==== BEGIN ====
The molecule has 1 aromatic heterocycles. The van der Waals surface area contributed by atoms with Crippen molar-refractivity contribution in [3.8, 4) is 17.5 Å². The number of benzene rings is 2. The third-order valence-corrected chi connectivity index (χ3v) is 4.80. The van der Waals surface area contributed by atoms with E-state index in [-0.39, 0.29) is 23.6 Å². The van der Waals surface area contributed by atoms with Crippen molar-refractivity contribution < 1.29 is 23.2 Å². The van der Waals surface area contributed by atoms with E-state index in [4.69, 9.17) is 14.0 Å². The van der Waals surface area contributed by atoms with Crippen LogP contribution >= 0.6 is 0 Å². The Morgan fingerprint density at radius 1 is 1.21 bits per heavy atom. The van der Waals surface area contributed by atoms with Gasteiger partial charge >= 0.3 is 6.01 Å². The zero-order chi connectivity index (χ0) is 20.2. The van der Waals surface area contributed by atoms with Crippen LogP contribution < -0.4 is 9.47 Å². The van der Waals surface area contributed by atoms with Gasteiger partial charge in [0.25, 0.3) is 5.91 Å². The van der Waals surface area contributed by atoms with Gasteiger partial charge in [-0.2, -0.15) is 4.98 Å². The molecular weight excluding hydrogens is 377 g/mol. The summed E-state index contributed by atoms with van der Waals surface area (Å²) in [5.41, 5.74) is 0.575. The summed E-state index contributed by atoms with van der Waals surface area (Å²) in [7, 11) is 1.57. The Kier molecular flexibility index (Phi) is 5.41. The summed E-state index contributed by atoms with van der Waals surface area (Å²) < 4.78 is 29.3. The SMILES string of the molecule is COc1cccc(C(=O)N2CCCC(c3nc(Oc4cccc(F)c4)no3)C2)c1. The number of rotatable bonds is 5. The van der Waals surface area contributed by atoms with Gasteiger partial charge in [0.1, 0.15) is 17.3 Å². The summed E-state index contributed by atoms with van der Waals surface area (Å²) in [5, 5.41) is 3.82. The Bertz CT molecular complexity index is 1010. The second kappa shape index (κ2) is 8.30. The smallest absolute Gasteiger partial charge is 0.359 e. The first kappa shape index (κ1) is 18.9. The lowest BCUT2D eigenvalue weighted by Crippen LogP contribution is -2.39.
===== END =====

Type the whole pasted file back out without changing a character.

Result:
The molecule has 1 aromatic heterocycles. The van der Waals surface area contributed by atoms with Crippen molar-refractivity contribution in [3.8, 4) is 17.5 Å². The number of benzene rings is 2. The third-order valence-corrected chi connectivity index (χ3v) is 4.80. The van der Waals surface area contributed by atoms with E-state index in [-0.39, 0.29) is 23.6 Å². The van der Waals surface area contributed by atoms with Crippen molar-refractivity contribution < 1.29 is 23.2 Å². The van der Waals surface area contributed by atoms with E-state index in [4.69, 9.17) is 14.0 Å². The van der Waals surface area contributed by atoms with Crippen LogP contribution >= 0.6 is 0 Å². The Morgan fingerprint density at radius 1 is 1.21 bits per heavy atom. The van der Waals surface area contributed by atoms with Gasteiger partial charge >= 0.3 is 6.01 Å². The zero-order chi connectivity index (χ0) is 20.2. The van der Waals surface area contributed by atoms with Crippen LogP contribution < -0.4 is 9.47 Å². The van der Waals surface area contributed by atoms with Gasteiger partial charge in [0.25, 0.3) is 5.91 Å². The van der Waals surface area contributed by atoms with Gasteiger partial charge in [-0.2, -0.15) is 4.98 Å². The molecular weight excluding hydrogens is 377 g/mol. The summed E-state index contributed by atoms with van der Waals surface area (Å²) in [5.41, 5.74) is 0.575. The summed E-state index contributed by atoms with van der Waals surface area (Å²) in [7, 11) is 1.57. The Kier molecular flexibility index (Phi) is 5.41. The summed E-state index contributed by atoms with van der Waals surface area (Å²) < 4.78 is 29.3. The SMILES string of the molecule is COc1cccc(C(=O)N2CCCC(c3nc(Oc4cccc(F)c4)no3)C2)c1. The number of rotatable bonds is 5. The van der Waals surface area contributed by atoms with Gasteiger partial charge in [0.1, 0.15) is 17.3 Å². The summed E-state index contributed by atoms with van der Waals surface area (Å²) in [5, 5.41) is 3.82. The Bertz CT molecular complexity index is 1010. The second kappa shape index (κ2) is 8.30. The smallest absolute Gasteiger partial charge is 0.359 e. The first kappa shape index (κ1) is 18.9. The lowest BCUT2D eigenvalue weighted by Crippen LogP contribution is -2.39.